Devious Maids: For Us or Against Us?

Over several weeks I have read the backlash surrounding the new show on Lifetime, Devious Maids. The Latino community is in constant search of representation in the mainstream. We all want to see a familiar looking person on our small screen, big screen, hear them through our headphones on our iPods. So what is the issue with a show starring five Latinas? There is none.

I have read the blogs and the tweets, and I have seen the first episode for myself, and in full disclosure this is my (one Latina’s) opinion. It is selfish to use the voice of the whole Latino community to crucify a show’s existence, which is why I am expressing this blog as solely my opinion.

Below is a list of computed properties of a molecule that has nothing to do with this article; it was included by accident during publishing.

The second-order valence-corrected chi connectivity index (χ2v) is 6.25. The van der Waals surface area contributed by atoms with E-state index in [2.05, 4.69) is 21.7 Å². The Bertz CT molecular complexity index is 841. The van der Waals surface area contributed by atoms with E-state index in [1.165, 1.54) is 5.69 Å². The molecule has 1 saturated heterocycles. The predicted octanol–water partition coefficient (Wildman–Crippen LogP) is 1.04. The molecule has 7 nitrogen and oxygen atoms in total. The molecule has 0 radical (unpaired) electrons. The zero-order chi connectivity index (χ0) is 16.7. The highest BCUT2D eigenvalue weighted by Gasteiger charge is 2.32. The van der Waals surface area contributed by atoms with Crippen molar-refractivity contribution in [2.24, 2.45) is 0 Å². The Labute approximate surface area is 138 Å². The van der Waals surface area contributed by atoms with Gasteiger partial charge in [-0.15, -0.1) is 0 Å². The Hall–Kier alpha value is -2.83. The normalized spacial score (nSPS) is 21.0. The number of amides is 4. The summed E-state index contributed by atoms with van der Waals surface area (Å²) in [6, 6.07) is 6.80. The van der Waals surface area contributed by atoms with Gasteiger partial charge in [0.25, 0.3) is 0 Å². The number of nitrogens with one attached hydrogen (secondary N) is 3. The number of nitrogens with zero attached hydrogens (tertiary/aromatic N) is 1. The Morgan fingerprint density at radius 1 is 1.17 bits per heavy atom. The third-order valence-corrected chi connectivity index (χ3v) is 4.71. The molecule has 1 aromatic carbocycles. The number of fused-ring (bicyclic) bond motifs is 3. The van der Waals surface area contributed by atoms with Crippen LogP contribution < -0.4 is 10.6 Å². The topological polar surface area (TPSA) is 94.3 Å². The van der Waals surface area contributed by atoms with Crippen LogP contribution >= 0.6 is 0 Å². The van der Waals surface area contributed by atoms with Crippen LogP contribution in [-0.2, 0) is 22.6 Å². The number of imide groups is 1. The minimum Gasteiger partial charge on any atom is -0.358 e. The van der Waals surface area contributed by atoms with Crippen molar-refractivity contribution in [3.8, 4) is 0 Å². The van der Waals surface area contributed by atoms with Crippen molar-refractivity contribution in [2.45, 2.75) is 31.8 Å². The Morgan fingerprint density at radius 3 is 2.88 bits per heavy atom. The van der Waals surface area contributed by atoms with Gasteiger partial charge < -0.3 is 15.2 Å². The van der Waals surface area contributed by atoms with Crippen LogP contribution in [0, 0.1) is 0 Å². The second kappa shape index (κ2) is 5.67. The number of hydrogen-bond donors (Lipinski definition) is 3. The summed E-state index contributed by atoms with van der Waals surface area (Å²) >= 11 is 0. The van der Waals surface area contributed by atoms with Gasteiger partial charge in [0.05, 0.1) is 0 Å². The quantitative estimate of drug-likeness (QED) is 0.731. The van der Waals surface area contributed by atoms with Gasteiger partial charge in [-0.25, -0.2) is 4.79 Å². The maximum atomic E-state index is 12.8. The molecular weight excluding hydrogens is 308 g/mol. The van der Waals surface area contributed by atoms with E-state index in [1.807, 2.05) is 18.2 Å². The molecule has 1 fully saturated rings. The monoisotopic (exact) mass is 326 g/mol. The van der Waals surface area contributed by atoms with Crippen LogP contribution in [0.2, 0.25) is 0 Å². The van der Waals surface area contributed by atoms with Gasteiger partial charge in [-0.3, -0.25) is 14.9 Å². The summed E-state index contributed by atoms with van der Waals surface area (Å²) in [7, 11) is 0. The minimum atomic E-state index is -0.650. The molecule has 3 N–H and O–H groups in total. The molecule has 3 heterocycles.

The biggest issue seems to be the occupation that was given to the Latina stars of the new series, maids. First, let me state that by being so ‘outraged’ by the fact that a career in service is what has been chosen as their occupation, is demonstrating in fact that there is something wrong with being a maid. But enter an affluent neighborhood, and tell me that there are no service people keeping the homes in pristine conditions. Being a maid es un trabajo de servicio, and many of us hold service jobs, I have held plenty of them myself. It is disrespectful to those who have chosen a field of service, to think that basing a series around that occupation is beneath us. Secondly, I would like to be clear, that as a Latina, I am aware that many Latinas and Latinos are hard-working people, many times in the service fields. I do not choose to be arrogant to the realities of our community. Sure there are other races, ethnicities that hold the same occupation, but for this series, Latinas were chosen, and I for one am delighted to see a series centered around Latinas, their relationships, their truths and their lies, their joys and their pains, and the passion that drives their motives.